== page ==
This afternoon former detainees brought to DC by the #Not1More Campaign, Color of Change, and BAJI confronted Jeh Johnson outside a public speaking event to demand he address the crisis inside immigrant detention and cut the department’s contracts with private prisons.
The sidewalk exchange came after the group delivered 200,000 petitions with the same demand collected by Color of Change, BAJI, Mijente and the #Not1More Campaign, CREDO, ACLU, Presente, Daily Kos, and America’s Voice as well as an organizational letter from Detention Watch Network with over 350 organizations co-signing.
Johnson had announced a departmental review of private prisons’ role in immigrant detention after the Department of Justice declared that it would be terminating its contracts with corporations that profit from imprisonment. The families, detainees, and activists gathered however say that a review is unnecessary and that the suffering they’ve experienced and the crisis their loved ones are continuing to endure inside requires immediate action.
“My son has spent over a year and three months in a privately run detention center in Georgia,” explained Cindy Barrientos, a member of Georgia Latino Alliance of Human Rights. “I asked the Secretary to look into his case and free him because I want him home.”
Organizational representatives added earlier at the petition delivery:
Rashad Robinson, Executive Director of Color Of Change:
“The private prison industry is a moral stain on our country’s conscience. It’s a parasitic industry that lobbies for racist, ‘tough-on-crime’ policies that target Black communities to create more business. Last month, the Department of Justice finally came to terms with these realities and announced it will stop using private prison facilities. The Department of Homeland Security should take the same step, and it should do so ahead of its report in November.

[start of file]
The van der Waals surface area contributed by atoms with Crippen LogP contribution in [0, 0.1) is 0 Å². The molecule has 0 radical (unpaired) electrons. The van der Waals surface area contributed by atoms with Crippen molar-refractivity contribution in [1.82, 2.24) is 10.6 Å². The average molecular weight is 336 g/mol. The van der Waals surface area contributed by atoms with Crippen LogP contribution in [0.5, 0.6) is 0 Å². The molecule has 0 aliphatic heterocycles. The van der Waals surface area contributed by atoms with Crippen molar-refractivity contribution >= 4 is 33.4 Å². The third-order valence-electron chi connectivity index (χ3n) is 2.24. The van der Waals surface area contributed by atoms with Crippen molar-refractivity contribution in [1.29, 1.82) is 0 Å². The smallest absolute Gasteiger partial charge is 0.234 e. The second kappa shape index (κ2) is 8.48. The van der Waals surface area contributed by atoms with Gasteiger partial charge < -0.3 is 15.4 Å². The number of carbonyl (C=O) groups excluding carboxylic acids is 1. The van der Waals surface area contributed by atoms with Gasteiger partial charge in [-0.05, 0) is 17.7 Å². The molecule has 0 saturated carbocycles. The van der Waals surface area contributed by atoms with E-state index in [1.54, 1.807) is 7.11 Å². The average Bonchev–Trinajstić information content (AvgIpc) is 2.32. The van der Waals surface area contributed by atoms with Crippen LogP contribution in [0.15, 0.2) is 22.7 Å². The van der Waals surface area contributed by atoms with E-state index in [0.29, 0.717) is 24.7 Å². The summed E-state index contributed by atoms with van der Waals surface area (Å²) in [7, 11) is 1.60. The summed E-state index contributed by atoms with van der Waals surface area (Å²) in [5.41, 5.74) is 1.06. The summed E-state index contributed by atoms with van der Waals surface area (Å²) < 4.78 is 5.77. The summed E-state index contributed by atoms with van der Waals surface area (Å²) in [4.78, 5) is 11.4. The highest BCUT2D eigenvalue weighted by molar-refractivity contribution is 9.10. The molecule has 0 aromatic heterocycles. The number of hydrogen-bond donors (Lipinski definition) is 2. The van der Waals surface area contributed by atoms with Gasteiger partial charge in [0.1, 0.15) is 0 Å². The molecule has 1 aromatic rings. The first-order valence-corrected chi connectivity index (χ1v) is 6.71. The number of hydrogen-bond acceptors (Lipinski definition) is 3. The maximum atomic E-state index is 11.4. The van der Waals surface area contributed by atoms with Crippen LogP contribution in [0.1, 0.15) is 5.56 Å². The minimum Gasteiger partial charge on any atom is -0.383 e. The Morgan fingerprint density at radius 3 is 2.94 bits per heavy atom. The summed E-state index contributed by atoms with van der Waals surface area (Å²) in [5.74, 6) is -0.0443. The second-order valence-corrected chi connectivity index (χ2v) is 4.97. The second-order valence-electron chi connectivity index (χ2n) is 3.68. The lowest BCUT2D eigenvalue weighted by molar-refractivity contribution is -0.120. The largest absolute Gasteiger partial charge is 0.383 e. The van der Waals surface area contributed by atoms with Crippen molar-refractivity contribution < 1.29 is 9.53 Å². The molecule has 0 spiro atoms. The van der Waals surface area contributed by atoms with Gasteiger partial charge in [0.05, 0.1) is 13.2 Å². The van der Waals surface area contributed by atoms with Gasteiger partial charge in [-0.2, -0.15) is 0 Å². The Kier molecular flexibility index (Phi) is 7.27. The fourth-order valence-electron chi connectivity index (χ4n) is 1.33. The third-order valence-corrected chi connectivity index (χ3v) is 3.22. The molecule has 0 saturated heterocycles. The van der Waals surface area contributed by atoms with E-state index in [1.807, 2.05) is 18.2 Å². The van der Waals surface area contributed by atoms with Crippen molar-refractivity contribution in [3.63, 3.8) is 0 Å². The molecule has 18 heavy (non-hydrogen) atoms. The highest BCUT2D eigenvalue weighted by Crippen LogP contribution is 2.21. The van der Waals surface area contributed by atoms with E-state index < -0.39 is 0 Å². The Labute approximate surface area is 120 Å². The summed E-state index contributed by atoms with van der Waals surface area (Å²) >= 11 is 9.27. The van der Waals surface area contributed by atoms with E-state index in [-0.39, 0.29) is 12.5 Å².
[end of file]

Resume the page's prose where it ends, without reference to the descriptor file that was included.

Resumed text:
“It is an outrage that DHS is the single largest client of the private prison industry, which has a horrendous history of racism and abuse. While Black people make up 7 percent of the entire immigrant population, we account for 20 percent of immigrants who are deported or detained in these facilities. Inmates at privately managed detention centers also suffer regular abuse, though about 40 percent of sexual abuse allegations go unreported. It’s time that DHS stand up to the unconscionable practice of making money off of incarceration.”
Carl Lipscombe, BAJI Policy and Legal Manager, Black Alliance for Just Immigration:
Private prison contractors have been accused of physical and sexual violence and abuse, in addition to numerous health, safety and environmental violations. For this reason and more, private prison and immigrant detention center contracts should be cancelled.”
Jacinta Gonzalez, Field Director, Mijente/Not1More Deportation Campaign:
“Until private incarceration and detention is ended all together, corporate facilities will just be recycled between agencies. The Department of Homeland Security should make clear now that it will not be those companies replacement customer and that it too will end its part in prison profiteering,” states Jacinta Gonzalez, Field Director for Mijente on behalf of the #Not1more Deportation Campaign. “The country’s detention system represents a major crisis made worse by companies profiting from the suffering of the people kept inside. The review should investigate those facilities and address the policies and prosecutions that are unnecessarily filling them in the first place.”